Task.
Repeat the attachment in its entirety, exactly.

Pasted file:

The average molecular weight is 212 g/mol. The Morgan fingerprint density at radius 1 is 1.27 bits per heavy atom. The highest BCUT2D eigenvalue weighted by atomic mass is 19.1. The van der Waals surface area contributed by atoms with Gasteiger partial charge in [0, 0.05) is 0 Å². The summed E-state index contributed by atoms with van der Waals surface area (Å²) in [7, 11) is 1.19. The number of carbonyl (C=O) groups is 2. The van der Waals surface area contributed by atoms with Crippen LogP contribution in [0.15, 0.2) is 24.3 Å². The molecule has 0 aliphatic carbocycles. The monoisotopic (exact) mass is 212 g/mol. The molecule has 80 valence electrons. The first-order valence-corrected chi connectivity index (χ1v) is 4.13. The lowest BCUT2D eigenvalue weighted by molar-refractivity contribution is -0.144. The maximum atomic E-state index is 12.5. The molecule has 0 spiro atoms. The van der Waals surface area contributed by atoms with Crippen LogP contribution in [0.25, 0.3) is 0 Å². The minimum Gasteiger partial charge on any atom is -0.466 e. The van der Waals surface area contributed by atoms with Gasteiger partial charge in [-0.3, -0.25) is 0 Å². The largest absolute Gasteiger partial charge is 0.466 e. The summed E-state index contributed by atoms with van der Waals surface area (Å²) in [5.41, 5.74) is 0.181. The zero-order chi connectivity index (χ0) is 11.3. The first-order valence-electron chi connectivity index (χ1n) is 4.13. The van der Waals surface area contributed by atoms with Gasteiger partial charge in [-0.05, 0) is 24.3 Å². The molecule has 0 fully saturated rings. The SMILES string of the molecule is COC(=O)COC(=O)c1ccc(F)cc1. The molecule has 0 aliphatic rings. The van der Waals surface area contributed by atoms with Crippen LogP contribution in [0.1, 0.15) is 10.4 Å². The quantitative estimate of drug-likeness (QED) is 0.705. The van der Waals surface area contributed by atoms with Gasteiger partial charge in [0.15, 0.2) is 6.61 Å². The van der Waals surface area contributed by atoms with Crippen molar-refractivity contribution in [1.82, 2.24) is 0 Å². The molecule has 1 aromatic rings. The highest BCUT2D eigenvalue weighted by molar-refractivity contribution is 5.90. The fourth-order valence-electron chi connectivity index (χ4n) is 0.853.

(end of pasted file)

The average molecular weight is 212 g/mol. The Morgan fingerprint density at radius 1 is 1.27 bits per heavy atom. The highest BCUT2D eigenvalue weighted by atomic mass is 19.1. The van der Waals surface area contributed by atoms with Gasteiger partial charge in [0, 0.05) is 0 Å². The summed E-state index contributed by atoms with van der Waals surface area (Å²) in [7, 11) is 1.19. The number of carbonyl (C=O) groups is 2. The van der Waals surface area contributed by atoms with Crippen LogP contribution in [0.15, 0.2) is 24.3 Å². The molecule has 0 aliphatic carbocycles. The monoisotopic (exact) mass is 212 g/mol. The molecule has 80 valence electrons. The first-order valence-corrected chi connectivity index (χ1v) is 4.13. The lowest BCUT2D eigenvalue weighted by molar-refractivity contribution is -0.144. The maximum atomic E-state index is 12.5. The molecule has 0 spiro atoms. The van der Waals surface area contributed by atoms with Crippen LogP contribution in [0.25, 0.3) is 0 Å². The minimum Gasteiger partial charge on any atom is -0.466 e. The van der Waals surface area contributed by atoms with Gasteiger partial charge in [-0.3, -0.25) is 0 Å². The largest absolute Gasteiger partial charge is 0.466 e. The summed E-state index contributed by atoms with van der Waals surface area (Å²) in [5.41, 5.74) is 0.181. The zero-order chi connectivity index (χ0) is 11.3. The first-order valence-electron chi connectivity index (χ1n) is 4.13. The van der Waals surface area contributed by atoms with Gasteiger partial charge in [-0.05, 0) is 24.3 Å². The molecule has 0 fully saturated rings. The SMILES string of the molecule is COC(=O)COC(=O)c1ccc(F)cc1. The molecule has 0 aliphatic rings. The van der Waals surface area contributed by atoms with Crippen LogP contribution in [0.1, 0.15) is 10.4 Å². The quantitative estimate of drug-likeness (QED) is 0.705. The van der Waals surface area contributed by atoms with Gasteiger partial charge in [0.15, 0.2) is 6.61 Å². The van der Waals surface area contributed by atoms with Crippen molar-refractivity contribution in [1.82, 2.24) is 0 Å². The molecule has 1 aromatic rings. The highest BCUT2D eigenvalue weighted by molar-refractivity contribution is 5.90. The fourth-order valence-electron chi connectivity index (χ4n) is 0.853.